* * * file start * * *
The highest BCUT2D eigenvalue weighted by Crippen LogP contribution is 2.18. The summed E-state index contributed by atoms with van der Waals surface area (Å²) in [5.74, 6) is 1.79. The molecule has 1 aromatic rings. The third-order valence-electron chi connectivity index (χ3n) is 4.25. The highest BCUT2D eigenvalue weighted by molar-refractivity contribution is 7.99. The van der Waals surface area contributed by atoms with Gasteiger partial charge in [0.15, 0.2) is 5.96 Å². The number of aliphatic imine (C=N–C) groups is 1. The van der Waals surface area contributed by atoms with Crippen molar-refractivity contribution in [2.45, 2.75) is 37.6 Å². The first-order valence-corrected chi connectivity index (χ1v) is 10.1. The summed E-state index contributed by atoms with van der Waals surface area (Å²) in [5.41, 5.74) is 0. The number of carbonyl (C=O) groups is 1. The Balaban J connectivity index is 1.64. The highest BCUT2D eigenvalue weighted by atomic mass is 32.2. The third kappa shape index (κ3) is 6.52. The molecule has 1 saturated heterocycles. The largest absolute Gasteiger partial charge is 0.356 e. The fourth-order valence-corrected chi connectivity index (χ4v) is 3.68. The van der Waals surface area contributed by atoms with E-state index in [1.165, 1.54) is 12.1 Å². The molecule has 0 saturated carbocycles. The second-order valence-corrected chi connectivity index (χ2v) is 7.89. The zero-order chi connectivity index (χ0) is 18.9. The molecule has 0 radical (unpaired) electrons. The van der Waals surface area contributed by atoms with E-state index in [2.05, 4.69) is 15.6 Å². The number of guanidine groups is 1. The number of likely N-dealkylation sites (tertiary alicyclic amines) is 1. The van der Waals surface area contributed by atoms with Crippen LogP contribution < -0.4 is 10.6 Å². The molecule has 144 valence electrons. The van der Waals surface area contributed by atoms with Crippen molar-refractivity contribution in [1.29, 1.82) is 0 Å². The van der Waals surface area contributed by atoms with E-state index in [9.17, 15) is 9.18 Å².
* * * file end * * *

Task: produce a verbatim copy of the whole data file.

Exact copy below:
The highest BCUT2D eigenvalue weighted by Crippen LogP contribution is 2.18. The summed E-state index contributed by atoms with van der Waals surface area (Å²) in [5.74, 6) is 1.79. The molecule has 1 aromatic rings. The third-order valence-electron chi connectivity index (χ3n) is 4.25. The highest BCUT2D eigenvalue weighted by molar-refractivity contribution is 7.99. The van der Waals surface area contributed by atoms with Gasteiger partial charge in [0.15, 0.2) is 5.96 Å². The number of aliphatic imine (C=N–C) groups is 1. The van der Waals surface area contributed by atoms with Crippen molar-refractivity contribution in [2.45, 2.75) is 37.6 Å². The first-order valence-corrected chi connectivity index (χ1v) is 10.1. The summed E-state index contributed by atoms with van der Waals surface area (Å²) in [5.41, 5.74) is 0. The number of carbonyl (C=O) groups is 1. The Balaban J connectivity index is 1.64. The highest BCUT2D eigenvalue weighted by atomic mass is 32.2. The third kappa shape index (κ3) is 6.52. The molecule has 1 saturated heterocycles. The largest absolute Gasteiger partial charge is 0.356 e. The fourth-order valence-corrected chi connectivity index (χ4v) is 3.68. The van der Waals surface area contributed by atoms with E-state index in [1.165, 1.54) is 12.1 Å². The molecule has 0 saturated carbocycles. The second-order valence-corrected chi connectivity index (χ2v) is 7.89. The zero-order chi connectivity index (χ0) is 18.9. The molecule has 0 radical (unpaired) electrons. The van der Waals surface area contributed by atoms with E-state index in [2.05, 4.69) is 15.6 Å². The number of guanidine groups is 1. The number of likely N-dealkylation sites (tertiary alicyclic amines) is 1. The van der Waals surface area contributed by atoms with Crippen LogP contribution < -0.4 is 10.6 Å². The molecule has 144 valence electrons. The van der Waals surface area contributed by atoms with Crippen molar-refractivity contribution in [1.29, 1.82) is 0 Å². The van der Waals surface area contributed by atoms with E-state index in [9.17, 15) is 9.18 Å².